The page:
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Customer Review

8 of 11 people found the following review helpful
3.0 out of 5 stars Flashes of brilliance, 24 April 2011
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This review is from: Fixin' To Die (Audio CD)
The music on this CD has been described as coming from the last great classic country blues recording session but already by the late thirties when this music was made, a gulf had opened up between the kind of legendary performances executed between the mid twenties and early thirties. By the time Bukka White entered the studio to make these tracks, the home-spun nature of the recording industry emerged from the Depression very much more commercial as well as savvy to the increasingly sophisticated tastes of the record buying public. As a consequence, I think the music is not quite as compelling as the efforts of an earlier generation of performers.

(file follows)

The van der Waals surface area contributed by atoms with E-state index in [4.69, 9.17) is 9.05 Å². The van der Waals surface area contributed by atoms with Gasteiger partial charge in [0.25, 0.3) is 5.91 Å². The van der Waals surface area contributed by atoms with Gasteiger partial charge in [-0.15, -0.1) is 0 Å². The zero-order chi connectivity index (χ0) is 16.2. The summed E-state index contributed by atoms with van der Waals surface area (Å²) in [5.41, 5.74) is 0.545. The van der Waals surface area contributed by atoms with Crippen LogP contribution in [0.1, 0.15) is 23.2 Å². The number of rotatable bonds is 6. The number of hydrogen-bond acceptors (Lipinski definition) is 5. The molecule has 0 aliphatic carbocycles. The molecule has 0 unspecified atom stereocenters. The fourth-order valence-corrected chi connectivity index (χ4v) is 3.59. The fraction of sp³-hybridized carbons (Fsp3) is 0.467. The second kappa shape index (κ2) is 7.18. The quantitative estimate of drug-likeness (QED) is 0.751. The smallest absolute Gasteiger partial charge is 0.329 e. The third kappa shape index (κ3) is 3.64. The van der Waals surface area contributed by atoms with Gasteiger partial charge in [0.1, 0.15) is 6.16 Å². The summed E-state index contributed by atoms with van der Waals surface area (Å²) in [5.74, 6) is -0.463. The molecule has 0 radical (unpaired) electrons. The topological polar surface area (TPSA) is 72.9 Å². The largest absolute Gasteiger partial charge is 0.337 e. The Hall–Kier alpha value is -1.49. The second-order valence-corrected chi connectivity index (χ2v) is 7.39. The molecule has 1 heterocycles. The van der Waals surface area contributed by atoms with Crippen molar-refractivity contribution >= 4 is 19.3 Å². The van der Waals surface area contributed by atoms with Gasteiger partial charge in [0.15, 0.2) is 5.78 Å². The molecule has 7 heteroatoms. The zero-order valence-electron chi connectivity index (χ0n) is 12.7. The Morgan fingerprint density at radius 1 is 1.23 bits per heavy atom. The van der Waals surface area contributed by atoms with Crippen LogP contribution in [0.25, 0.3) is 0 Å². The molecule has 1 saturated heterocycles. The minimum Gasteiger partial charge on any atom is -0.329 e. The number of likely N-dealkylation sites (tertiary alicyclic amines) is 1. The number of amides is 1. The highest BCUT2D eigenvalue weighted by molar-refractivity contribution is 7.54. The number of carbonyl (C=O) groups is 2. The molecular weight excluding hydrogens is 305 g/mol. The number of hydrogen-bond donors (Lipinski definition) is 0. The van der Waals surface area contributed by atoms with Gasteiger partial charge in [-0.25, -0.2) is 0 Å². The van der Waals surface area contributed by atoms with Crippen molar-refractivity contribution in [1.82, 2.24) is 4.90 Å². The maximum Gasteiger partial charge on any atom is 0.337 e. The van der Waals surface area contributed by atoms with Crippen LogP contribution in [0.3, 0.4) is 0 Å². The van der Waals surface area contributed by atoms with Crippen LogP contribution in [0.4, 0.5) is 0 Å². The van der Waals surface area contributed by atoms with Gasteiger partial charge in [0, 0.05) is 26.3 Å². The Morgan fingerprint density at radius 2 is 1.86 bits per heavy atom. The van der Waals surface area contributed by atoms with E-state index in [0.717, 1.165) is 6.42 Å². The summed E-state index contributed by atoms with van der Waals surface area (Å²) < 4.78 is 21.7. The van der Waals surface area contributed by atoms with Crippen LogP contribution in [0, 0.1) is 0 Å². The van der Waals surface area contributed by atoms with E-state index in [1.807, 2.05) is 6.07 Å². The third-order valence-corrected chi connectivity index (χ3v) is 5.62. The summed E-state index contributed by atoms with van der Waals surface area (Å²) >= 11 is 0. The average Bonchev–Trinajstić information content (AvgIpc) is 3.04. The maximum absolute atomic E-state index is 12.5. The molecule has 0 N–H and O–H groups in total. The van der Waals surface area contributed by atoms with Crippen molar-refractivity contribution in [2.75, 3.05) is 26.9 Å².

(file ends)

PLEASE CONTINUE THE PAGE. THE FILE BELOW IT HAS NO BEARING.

There are some great tracks on this disc. The first four numbers on this CD are fabulous and there are other gems like "Fixin' to die" which are pretty much essential too. I particularly like the spirited field recording "Po' Boy" which transcends the scratchy recording quality. At it's best, this music is brilliant as witnessed by "Shake 'em on down" and the wonderful "Special streamline." However, there is too little variety over the course of the 60 minutes of this disc and the gruff sound of White's voice is a case of a little goes a long way. The other downside is the use of a washboard which very much distracts from what is going on in the record - it almost feels like White was not confident about his time -keeping. This feels at odds with tracks like "Bukka' jitterbug swing" which reflects the then (1940) current dance craze. As someone who also prefers the picking style of guitar as championed by the likes of Mississippi John Hurt and Blind Willie McTell, I think the guitar playing is not quite of the same calibre as the more celebrated or even legendary players of the Blues. Clearly, White is not in the same league as Hurt or McTell and there is the faint air of the amateur about these records. The material is very similar to someone like Charlie Patten in the evocation of the poverty experienced by White's contemporaries and this is far more of a social commentary than anything else with reference made to many small, American towns which will be unfamiliar to those living outside of the periphery of the particular State. There are also quite a few references to trains.